You saw that one pretty quick didn't you? It's a famous oversight from Capa. But that's only one, and as an oversight, it falls more under the sphere of chess blindness rather than a miscalculation.

Sep-08-08  FHBradley: Yep, that's a famous oversight, and adds a tad of humanity to what Capablanca did in 1919 in terms of chess.
Jul-04-16  VvBruchem: Hey, this game ended with a mate! It was that famous game where Capablanca showed up in tennis clothes, wanted to wrap this game up and spend time on something more pleasant. Fred was insulted and made Jose Raul spend all afternoon on finishing the game.

Jose Raul looked more and more rediculous in his tennis-clothes with his two rackets!

NOTE: You need to pick a username and password to post a reply. Getting your account takes less than a minute, is totally anonymous, and 100% free—plus, it entitles you to features otherwise unavailable. Pick your username now and join the chessgames community!
If you already have an account, you should login now.
Please observe our posting guidelines:
  1. No obscene, racist, sexist, profane, raunchy, or disgusting language.
  2. No spamming, advertising, duplicate or nonsense posts.
  3. No malicious personal attacks, including cyber stalking, systematic antagonism, or gratuitous name-calling of any member Iincludinfgall Admin and Owners or any of their family, friends, associates, or business interests. If you think someone is an idiot, then provide evidence that their reasoning is invalid and/or idiotic, instead of just calling them an idiot. It's a subtle but important distinction, even in political discussions.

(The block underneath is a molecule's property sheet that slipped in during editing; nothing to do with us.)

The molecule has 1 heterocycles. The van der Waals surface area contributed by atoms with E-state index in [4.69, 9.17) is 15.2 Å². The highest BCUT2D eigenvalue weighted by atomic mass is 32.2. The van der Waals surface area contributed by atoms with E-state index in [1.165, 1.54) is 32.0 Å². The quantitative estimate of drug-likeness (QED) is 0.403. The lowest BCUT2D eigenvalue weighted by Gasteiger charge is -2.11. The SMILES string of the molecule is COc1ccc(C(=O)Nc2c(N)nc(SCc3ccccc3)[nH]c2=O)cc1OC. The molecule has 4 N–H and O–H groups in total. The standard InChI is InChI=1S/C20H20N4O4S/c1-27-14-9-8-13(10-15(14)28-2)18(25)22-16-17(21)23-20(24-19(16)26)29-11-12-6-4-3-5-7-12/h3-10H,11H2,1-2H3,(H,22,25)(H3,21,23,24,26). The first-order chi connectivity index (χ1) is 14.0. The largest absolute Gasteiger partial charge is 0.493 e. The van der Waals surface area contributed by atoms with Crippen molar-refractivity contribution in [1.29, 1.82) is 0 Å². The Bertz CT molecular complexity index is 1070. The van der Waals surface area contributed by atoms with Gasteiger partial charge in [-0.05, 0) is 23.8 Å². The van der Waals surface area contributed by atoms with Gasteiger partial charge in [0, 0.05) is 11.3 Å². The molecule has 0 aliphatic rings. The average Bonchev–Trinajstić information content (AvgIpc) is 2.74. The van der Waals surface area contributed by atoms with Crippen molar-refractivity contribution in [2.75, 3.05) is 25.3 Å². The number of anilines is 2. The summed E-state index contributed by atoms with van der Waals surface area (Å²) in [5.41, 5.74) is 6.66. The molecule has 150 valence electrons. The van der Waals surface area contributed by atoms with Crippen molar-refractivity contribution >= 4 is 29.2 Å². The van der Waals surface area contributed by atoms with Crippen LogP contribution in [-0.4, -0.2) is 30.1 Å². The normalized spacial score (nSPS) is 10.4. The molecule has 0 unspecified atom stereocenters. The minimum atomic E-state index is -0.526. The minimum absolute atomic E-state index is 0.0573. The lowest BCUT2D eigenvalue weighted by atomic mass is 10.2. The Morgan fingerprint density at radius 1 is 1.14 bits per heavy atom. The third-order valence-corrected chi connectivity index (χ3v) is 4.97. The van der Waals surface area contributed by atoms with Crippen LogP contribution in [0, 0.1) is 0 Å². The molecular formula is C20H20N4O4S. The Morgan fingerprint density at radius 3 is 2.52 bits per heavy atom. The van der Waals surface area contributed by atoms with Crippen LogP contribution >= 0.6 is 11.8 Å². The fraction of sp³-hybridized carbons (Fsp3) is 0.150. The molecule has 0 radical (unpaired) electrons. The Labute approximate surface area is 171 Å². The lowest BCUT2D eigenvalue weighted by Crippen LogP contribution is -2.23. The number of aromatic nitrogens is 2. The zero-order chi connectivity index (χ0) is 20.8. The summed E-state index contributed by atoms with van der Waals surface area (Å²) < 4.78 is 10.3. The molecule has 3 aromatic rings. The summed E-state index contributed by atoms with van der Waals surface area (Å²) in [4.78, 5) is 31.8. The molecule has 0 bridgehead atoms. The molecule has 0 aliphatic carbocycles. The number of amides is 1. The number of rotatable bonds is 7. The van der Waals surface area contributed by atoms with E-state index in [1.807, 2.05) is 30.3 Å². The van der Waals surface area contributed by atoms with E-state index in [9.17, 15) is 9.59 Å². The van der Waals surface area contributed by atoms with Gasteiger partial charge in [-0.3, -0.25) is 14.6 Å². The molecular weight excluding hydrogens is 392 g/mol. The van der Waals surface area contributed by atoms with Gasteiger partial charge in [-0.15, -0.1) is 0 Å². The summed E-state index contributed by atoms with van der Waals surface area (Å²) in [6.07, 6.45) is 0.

4. Nothing in violation of United States law.
  5. No malicious posting of or linking to personal, private, and/or negative information (aka "doxing" or "doxxing") about any member, (including all Admin and Owners) or any of their family, friends, associates, or business interests. This includes all media: text, images, video, audio, or otherwise. Such actions will result in severe sanctions for any violators.
  6. NO TROLLING. Admin and Owners know it when they see it, and sanctions for any trolls will be significant.
  7. Any off-topic posts which distract from the primary topic of discussion are subject to removal.
  8. The use of "sock puppet" accounts to circumvent disciplinary action taken by Moderators is expressly prohibited.
  9. The use of "sock puppet" accounts in an attempt to undermine any side of a debate—or to create a false impression of consensus or support—is prohibited.